Ladbrokes may face UKGC probe over compromised customer data

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Ladbrokes may face UKGC probe over compromised customer data

Postby The Fox » Thu Jun 29, 2017 2:00 pm

Ladbrokes may face UKGC probe over compromised customer data

29 June 2017
The UK Gambling Commission (UKGC) is said to be considering launching an investigation into Ladbrokes’ data protection measures after information about people suffering from gambling addiction was found in a bin bag outside one of the bookmaker’s betting shops in Scotland.

According to The Guardian, the information was discovered by a passer-by near to a Ladbrokes branch in Glasgow.

The data included the names, photos and addresses of people who have opted in to the ‘Moses’ self-exclusion scheme to suspend themselves from gambling, but did not include other critical information such as bank account numbers and betting history.

Tim Miller, executive director at the UKGC, said the national regulatory body will look into why sensitive data such as this was not disposed of in a way that would ensure customers’ personal details were protected.

“Customers trust that their personal data will be collected carefully and then protected properly,” Miller said.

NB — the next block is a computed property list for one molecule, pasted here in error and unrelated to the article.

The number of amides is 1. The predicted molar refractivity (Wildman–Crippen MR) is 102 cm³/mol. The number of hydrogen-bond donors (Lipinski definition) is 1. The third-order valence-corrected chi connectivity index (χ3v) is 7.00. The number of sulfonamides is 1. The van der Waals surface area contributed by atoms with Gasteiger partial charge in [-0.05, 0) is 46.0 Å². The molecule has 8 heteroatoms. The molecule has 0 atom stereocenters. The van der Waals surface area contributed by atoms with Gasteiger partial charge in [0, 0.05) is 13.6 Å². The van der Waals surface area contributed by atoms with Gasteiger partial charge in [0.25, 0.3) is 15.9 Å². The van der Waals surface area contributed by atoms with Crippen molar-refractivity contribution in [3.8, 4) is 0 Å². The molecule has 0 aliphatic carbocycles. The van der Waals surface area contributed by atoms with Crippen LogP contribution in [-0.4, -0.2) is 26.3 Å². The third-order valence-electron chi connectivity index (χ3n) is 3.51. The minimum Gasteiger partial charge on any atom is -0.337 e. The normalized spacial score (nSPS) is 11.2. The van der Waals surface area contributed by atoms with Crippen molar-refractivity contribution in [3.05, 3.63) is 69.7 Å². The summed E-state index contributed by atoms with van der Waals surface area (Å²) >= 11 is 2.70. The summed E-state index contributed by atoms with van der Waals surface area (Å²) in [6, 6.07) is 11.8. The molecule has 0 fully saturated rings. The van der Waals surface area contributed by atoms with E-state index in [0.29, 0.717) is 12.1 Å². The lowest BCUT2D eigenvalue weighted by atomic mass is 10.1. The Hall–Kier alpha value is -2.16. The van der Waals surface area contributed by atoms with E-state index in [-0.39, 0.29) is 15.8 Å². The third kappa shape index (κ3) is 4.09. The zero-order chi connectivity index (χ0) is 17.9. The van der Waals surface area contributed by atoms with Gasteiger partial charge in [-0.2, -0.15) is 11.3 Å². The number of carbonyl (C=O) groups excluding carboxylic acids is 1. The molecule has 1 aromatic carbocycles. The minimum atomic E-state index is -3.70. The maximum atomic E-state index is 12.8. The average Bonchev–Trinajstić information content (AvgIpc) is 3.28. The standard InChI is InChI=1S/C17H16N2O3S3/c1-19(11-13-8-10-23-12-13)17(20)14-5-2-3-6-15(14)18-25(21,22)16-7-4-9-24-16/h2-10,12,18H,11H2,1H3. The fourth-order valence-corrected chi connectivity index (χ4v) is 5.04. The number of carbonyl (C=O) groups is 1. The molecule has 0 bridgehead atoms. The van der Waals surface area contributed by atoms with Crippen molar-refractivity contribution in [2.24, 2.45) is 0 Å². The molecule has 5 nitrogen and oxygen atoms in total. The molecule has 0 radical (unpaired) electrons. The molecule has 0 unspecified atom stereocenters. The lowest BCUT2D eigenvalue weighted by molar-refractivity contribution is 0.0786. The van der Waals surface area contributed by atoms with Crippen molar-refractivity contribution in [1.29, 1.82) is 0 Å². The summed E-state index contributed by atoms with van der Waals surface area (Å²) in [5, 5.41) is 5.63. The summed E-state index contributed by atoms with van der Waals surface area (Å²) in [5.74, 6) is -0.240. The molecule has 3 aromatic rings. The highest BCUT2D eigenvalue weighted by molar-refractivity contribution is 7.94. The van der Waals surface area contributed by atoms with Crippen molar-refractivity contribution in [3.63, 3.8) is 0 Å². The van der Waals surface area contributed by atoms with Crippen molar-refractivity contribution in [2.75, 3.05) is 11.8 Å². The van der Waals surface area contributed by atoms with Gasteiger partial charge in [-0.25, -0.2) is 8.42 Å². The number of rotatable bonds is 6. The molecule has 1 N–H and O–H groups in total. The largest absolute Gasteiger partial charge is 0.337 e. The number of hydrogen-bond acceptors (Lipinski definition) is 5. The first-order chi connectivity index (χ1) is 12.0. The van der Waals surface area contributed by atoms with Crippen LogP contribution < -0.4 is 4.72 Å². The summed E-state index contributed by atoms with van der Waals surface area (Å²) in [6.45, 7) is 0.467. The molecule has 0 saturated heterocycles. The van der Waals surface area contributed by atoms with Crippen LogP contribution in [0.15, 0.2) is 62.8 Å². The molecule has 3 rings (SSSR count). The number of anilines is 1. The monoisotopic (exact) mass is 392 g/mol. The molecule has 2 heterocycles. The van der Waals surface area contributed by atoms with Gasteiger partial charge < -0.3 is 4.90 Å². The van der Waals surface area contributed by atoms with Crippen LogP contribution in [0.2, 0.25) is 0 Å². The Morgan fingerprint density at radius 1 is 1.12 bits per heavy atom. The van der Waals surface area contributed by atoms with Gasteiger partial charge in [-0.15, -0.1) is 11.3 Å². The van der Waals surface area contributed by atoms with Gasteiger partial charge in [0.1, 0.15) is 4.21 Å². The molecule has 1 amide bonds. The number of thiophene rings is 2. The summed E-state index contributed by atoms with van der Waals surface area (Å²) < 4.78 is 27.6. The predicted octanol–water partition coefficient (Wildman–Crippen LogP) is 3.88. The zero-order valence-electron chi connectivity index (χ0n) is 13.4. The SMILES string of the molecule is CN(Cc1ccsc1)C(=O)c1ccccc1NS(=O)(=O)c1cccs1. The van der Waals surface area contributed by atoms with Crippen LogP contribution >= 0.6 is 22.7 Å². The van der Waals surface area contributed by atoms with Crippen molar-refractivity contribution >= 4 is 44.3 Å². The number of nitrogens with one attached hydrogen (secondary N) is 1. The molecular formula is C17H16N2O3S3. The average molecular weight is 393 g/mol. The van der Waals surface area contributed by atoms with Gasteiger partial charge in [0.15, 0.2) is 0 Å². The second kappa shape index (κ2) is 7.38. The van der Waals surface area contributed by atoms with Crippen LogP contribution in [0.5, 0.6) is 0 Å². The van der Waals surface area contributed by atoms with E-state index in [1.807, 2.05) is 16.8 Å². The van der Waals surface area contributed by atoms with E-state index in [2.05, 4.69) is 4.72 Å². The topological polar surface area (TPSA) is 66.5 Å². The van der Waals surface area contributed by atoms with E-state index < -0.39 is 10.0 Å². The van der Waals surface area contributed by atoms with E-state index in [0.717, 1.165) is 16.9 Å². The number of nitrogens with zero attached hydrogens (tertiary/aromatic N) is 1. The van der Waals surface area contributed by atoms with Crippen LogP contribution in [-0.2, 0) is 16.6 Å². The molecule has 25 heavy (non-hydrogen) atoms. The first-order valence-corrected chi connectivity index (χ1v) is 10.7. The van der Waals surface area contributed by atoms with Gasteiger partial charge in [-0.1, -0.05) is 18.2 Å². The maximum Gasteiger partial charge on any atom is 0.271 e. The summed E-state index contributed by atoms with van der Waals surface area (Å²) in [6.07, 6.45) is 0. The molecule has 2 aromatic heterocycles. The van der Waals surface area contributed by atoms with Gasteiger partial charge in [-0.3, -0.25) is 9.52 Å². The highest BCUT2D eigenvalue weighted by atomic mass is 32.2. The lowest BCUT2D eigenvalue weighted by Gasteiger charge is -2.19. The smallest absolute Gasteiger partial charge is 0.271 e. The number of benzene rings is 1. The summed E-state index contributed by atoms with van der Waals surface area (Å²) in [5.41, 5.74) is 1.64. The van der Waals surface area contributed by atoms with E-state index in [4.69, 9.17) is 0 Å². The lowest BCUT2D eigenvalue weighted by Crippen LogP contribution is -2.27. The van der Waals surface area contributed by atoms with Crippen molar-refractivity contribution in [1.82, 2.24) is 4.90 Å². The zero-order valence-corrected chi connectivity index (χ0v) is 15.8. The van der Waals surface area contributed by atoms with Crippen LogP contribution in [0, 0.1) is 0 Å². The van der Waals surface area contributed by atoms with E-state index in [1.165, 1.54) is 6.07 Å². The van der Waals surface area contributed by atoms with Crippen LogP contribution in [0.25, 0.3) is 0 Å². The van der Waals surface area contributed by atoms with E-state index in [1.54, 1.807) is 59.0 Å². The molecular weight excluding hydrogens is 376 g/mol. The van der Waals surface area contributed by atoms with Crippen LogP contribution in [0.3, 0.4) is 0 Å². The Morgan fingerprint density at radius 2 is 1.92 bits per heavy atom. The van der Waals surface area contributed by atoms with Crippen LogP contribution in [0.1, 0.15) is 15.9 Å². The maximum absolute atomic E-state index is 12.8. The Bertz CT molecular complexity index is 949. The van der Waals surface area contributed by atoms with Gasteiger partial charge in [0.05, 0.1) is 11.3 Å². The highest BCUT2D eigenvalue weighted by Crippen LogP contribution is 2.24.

“We expect gambling operators to adhere to all data protection laws or regulations, which are enforced by the Information Commissioner’s Office.

“In an instance where personal data has been breached, we would expect operators to do whatever they can to mitigate any harm caused.”

In response, a Ladbrokes spokesperson said the bookmaker is taking the case “extremely seriously” and will undertake a “full investigation”, while it is also understood that the company has written to all of its shops to remind them of how to dispose of such data properly.

Marc Etches, chief executive of charity GambleAware, has hit out at the incident, saying he hopes it will not discourage other problem gamblers from seeking help.

Etches added: “We really hope this situation does not put anyone off using self-exclusion, as research we published in March found that 83% of those who have used it found the scheme to be effective, although we would always recommend professional treatment alongside such measures.

“Self-exclusion is often a last resort for those already suffering from a gambling addiction and it’s important we identify those who are at risk as early as possible and prevent problems developing.”

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